I was proud of our state for rapidly passing the NY SAFE Act immediately after the bloodbath in Newton, Conn.
The banning of assault weapons and ammunition clips with more than seven rounds, the requiring of background checks for all gun purchases, which effectively closes the gun-show loophole, is a beginning.
And I had hoped that New York's law might stand as an example, as more and more in our country would see that angry young men and weapons of mass destruction are a lethal combination.
Gun regulation is long overdue in this country. Weapons capable of such ravaging force must be controlled, limited to the military, to law enforcement.
Ordinary folks have no need for them. And they make killing too easy -- as easy as an alienated young man can build a case against some helpless children and decide they must die.
I was as proud at the passage of the SAFE Act as I was stunned to hear that gun owners in our state rallied this spring to destroy the necessary permits required for their assault weapons.
If their semi-automatics are harmless in the right hands, as they claim, then surely they should be the first in line to sign up for registration setting the example for control, emphasizing their law-abiding use. The ability of these rapid-fire weapons to destroy all in their path has already been too tempting a solution to too many.
The weapon used in Newtown, for example, was a Bushmaster named after a deadly snake measuring lengths of 8-12 feet.
A lethal weapon named for a deadly snake belies the fiction that it's meant for a day in the country at the shooting range and friendly competition among friends.
So much diversion in our culture -- action films, video games, hockey and football -- are associated with violence and a simulation of death. For most of us, this does minimal harm, although I fail to see that it promotes comity.
The majority of us can tell the difference between imagination and reality. But then there is always one, such as the latest shooters in Las Vegas, who lack imagination. For them, there is no difference between a paper target and innocent lives.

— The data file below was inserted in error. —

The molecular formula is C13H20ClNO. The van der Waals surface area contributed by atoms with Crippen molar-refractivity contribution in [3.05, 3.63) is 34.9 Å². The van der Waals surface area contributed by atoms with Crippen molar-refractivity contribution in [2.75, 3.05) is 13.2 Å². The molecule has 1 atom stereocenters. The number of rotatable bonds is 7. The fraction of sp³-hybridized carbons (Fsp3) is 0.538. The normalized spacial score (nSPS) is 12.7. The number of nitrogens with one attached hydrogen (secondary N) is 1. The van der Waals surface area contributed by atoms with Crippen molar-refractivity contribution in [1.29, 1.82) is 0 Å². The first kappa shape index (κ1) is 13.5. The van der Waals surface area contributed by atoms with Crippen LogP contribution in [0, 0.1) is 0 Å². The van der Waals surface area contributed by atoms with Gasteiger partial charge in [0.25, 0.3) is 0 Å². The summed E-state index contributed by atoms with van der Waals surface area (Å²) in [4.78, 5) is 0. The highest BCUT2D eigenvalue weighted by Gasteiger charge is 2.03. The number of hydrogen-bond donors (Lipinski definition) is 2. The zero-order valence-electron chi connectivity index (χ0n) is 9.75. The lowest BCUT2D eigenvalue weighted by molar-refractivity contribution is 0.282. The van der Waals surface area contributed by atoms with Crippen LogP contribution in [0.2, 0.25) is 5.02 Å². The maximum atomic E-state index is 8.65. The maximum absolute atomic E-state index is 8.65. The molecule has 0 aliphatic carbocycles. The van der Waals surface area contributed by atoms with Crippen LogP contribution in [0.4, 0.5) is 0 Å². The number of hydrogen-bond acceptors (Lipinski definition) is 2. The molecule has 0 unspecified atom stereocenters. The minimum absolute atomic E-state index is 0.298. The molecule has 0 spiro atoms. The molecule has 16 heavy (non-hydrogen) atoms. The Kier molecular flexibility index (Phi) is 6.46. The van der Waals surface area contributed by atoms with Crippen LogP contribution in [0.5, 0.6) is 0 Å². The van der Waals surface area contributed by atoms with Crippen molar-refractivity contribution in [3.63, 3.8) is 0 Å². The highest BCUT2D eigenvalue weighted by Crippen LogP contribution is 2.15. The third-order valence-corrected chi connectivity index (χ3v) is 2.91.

If any good is to come of this massacre of innocents, it will be from restricting assault weapons and high-capacity magazines to their proper use and to those who must use them. The gun lobby, of course, represents gun sales. Much of their sophistry -- guns don't kill, people do; single women need one beside their bed; our Constitution guarantees the possession of instant and lethal force to every man, woman and child -- is belied by blunt reality.
A weapon in the house increases, not decreases, the chance of death.
Most importantly, our forbearers had absolutely no concept of the capability of weapons technology as we are now experiencing it; people do kill each other and an available weapon of mass destruction certainly accelerates the process.
When we remember Columbine, Virginia Tech, Newtown, Isla Vista, and those ripped and shattered dead, let us remember this: High capacity, rapid-fire assault weapons have no place except on a battlefield.
And know until we, as a nation, will act -- forbidding these weapons and their deadly fire for general use, for target shooting, for sport, for self-defense --we are guilty.
All of us.
Barbara DeMille lives in Rensselaerville.